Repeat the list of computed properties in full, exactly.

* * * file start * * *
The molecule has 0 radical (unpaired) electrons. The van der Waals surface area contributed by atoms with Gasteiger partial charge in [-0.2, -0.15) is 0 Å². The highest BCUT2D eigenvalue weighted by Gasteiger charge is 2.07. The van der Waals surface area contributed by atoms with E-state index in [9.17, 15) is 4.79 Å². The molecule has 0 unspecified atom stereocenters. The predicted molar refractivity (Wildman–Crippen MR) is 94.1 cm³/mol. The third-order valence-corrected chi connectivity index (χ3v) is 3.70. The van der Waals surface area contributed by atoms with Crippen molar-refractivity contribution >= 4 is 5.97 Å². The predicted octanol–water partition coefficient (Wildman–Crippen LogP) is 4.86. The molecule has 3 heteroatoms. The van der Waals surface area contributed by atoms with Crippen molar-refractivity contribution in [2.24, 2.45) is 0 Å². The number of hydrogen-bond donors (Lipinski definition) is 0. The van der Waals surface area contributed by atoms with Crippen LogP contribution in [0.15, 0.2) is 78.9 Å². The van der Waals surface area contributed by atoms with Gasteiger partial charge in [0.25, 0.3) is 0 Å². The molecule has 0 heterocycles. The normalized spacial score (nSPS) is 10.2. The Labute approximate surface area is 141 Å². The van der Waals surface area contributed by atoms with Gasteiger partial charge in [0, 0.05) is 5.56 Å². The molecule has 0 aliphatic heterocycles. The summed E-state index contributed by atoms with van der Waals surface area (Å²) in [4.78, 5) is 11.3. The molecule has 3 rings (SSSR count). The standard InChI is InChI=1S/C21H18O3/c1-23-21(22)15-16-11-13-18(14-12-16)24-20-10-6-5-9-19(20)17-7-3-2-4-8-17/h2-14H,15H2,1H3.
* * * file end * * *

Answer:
The molecule has 0 radical (unpaired) electrons. The van der Waals surface area contributed by atoms with Gasteiger partial charge in [-0.2, -0.15) is 0 Å². The highest BCUT2D eigenvalue weighted by Gasteiger charge is 2.07. The van der Waals surface area contributed by atoms with E-state index in [9.17, 15) is 4.79 Å². The molecule has 0 unspecified atom stereocenters. The predicted molar refractivity (Wildman–Crippen MR) is 94.1 cm³/mol. The third-order valence-corrected chi connectivity index (χ3v) is 3.70. The van der Waals surface area contributed by atoms with Crippen molar-refractivity contribution >= 4 is 5.97 Å². The predicted octanol–water partition coefficient (Wildman–Crippen LogP) is 4.86. The molecule has 3 heteroatoms. The van der Waals surface area contributed by atoms with Crippen molar-refractivity contribution in [2.24, 2.45) is 0 Å². The number of hydrogen-bond donors (Lipinski definition) is 0. The van der Waals surface area contributed by atoms with Crippen LogP contribution in [0.15, 0.2) is 78.9 Å². The van der Waals surface area contributed by atoms with Gasteiger partial charge in [0.25, 0.3) is 0 Å². The molecule has 0 heterocycles. The normalized spacial score (nSPS) is 10.2. The Labute approximate surface area is 141 Å². The van der Waals surface area contributed by atoms with Gasteiger partial charge in [0, 0.05) is 5.56 Å². The molecule has 0 aliphatic heterocycles. The summed E-state index contributed by atoms with van der Waals surface area (Å²) in [4.78, 5) is 11.3. The molecule has 3 rings (SSSR count). The standard InChI is InChI=1S/C21H18O3/c1-23-21(22)15-16-11-13-18(14-12-16)24-20-10-6-5-9-19(20)17-7-3-2-4-8-17/h2-14H,15H2,1H3.